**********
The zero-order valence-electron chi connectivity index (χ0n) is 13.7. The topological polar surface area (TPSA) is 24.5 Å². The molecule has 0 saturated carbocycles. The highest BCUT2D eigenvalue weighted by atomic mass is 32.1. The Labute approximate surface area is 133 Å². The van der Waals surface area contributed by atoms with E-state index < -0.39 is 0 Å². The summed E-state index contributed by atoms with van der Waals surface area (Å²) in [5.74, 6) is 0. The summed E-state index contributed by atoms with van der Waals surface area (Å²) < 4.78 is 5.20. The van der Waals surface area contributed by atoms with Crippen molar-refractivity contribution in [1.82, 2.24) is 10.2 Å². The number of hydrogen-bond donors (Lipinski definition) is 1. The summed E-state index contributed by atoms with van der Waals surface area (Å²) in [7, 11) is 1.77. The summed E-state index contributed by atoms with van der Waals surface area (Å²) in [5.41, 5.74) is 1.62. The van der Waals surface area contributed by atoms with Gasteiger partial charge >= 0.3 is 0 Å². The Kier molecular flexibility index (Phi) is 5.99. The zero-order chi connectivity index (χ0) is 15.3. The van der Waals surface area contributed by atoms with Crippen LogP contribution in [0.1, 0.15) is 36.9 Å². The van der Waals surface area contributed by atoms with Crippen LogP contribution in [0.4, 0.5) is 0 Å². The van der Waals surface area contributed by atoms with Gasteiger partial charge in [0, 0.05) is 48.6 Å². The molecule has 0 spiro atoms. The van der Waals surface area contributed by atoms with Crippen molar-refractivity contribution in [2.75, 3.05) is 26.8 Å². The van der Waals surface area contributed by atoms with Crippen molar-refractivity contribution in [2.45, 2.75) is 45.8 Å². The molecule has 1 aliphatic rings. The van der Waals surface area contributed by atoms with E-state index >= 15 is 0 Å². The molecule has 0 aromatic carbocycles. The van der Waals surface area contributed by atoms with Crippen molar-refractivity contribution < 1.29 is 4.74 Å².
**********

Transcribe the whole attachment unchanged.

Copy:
The zero-order valence-electron chi connectivity index (χ0n) is 13.7. The topological polar surface area (TPSA) is 24.5 Å². The molecule has 0 saturated carbocycles. The highest BCUT2D eigenvalue weighted by atomic mass is 32.1. The Labute approximate surface area is 133 Å². The van der Waals surface area contributed by atoms with E-state index < -0.39 is 0 Å². The summed E-state index contributed by atoms with van der Waals surface area (Å²) in [5.74, 6) is 0. The summed E-state index contributed by atoms with van der Waals surface area (Å²) < 4.78 is 5.20. The van der Waals surface area contributed by atoms with Crippen molar-refractivity contribution in [1.82, 2.24) is 10.2 Å². The number of hydrogen-bond donors (Lipinski definition) is 1. The summed E-state index contributed by atoms with van der Waals surface area (Å²) in [7, 11) is 1.77. The summed E-state index contributed by atoms with van der Waals surface area (Å²) in [5.41, 5.74) is 1.62. The van der Waals surface area contributed by atoms with Gasteiger partial charge >= 0.3 is 0 Å². The Kier molecular flexibility index (Phi) is 5.99. The zero-order chi connectivity index (χ0) is 15.3. The van der Waals surface area contributed by atoms with Crippen LogP contribution in [0.1, 0.15) is 36.9 Å². The van der Waals surface area contributed by atoms with Crippen LogP contribution in [0.4, 0.5) is 0 Å². The van der Waals surface area contributed by atoms with Gasteiger partial charge in [0, 0.05) is 48.6 Å². The molecule has 0 spiro atoms. The van der Waals surface area contributed by atoms with Crippen molar-refractivity contribution in [2.75, 3.05) is 26.8 Å². The van der Waals surface area contributed by atoms with Crippen molar-refractivity contribution in [2.45, 2.75) is 45.8 Å². The molecule has 1 aliphatic rings. The van der Waals surface area contributed by atoms with E-state index >= 15 is 0 Å². The molecule has 0 aromatic carbocycles. The van der Waals surface area contributed by atoms with Crippen molar-refractivity contribution < 1.29 is 4.74 Å².